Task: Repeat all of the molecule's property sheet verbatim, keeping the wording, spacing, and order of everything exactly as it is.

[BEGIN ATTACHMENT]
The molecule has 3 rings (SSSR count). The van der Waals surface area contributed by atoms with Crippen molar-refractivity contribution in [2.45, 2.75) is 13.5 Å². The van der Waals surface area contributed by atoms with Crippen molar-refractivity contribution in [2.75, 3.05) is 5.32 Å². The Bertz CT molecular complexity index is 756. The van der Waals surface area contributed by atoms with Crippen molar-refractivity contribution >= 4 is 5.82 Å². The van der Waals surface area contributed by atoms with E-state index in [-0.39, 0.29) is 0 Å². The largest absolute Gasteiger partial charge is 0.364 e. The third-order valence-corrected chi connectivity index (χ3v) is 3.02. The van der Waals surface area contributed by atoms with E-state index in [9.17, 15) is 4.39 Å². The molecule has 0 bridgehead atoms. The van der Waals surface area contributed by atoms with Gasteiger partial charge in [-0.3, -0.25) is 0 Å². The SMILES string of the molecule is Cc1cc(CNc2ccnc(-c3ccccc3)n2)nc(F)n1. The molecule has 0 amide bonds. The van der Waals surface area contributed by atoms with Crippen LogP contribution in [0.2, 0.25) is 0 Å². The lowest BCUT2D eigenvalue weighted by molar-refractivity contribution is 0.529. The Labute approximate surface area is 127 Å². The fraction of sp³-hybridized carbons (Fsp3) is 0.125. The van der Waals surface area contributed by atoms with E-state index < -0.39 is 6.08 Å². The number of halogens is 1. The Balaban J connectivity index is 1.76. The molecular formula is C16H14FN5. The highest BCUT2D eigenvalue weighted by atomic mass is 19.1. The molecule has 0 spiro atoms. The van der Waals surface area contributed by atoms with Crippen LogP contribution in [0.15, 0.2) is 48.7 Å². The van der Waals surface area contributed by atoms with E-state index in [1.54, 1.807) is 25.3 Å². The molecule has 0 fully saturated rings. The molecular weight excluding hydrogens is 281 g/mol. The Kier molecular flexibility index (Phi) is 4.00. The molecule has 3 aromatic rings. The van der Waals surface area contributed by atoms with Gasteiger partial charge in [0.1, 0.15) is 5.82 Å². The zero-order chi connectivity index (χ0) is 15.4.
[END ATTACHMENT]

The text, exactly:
The molecule has 3 rings (SSSR count). The van der Waals surface area contributed by atoms with Crippen molar-refractivity contribution in [2.45, 2.75) is 13.5 Å². The van der Waals surface area contributed by atoms with Crippen molar-refractivity contribution in [2.75, 3.05) is 5.32 Å². The Bertz CT molecular complexity index is 756. The van der Waals surface area contributed by atoms with Crippen molar-refractivity contribution >= 4 is 5.82 Å². The van der Waals surface area contributed by atoms with E-state index in [-0.39, 0.29) is 0 Å². The largest absolute Gasteiger partial charge is 0.364 e. The third-order valence-corrected chi connectivity index (χ3v) is 3.02. The van der Waals surface area contributed by atoms with E-state index in [9.17, 15) is 4.39 Å². The molecule has 0 bridgehead atoms. The van der Waals surface area contributed by atoms with Gasteiger partial charge in [-0.3, -0.25) is 0 Å². The SMILES string of the molecule is Cc1cc(CNc2ccnc(-c3ccccc3)n2)nc(F)n1. The molecule has 0 amide bonds. The van der Waals surface area contributed by atoms with Crippen LogP contribution in [0.2, 0.25) is 0 Å². The lowest BCUT2D eigenvalue weighted by molar-refractivity contribution is 0.529. The Labute approximate surface area is 127 Å². The fraction of sp³-hybridized carbons (Fsp3) is 0.125. The van der Waals surface area contributed by atoms with E-state index < -0.39 is 6.08 Å². The number of halogens is 1. The Balaban J connectivity index is 1.76. The molecular formula is C16H14FN5. The highest BCUT2D eigenvalue weighted by atomic mass is 19.1. The molecule has 0 spiro atoms. The van der Waals surface area contributed by atoms with Crippen LogP contribution in [0.15, 0.2) is 48.7 Å². The van der Waals surface area contributed by atoms with E-state index in [1.54, 1.807) is 25.3 Å². The molecule has 0 fully saturated rings. The molecular weight excluding hydrogens is 281 g/mol. The Kier molecular flexibility index (Phi) is 4.00. The molecule has 3 aromatic rings. The van der Waals surface area contributed by atoms with Gasteiger partial charge in [0.1, 0.15) is 5.82 Å². The zero-order chi connectivity index (χ0) is 15.4.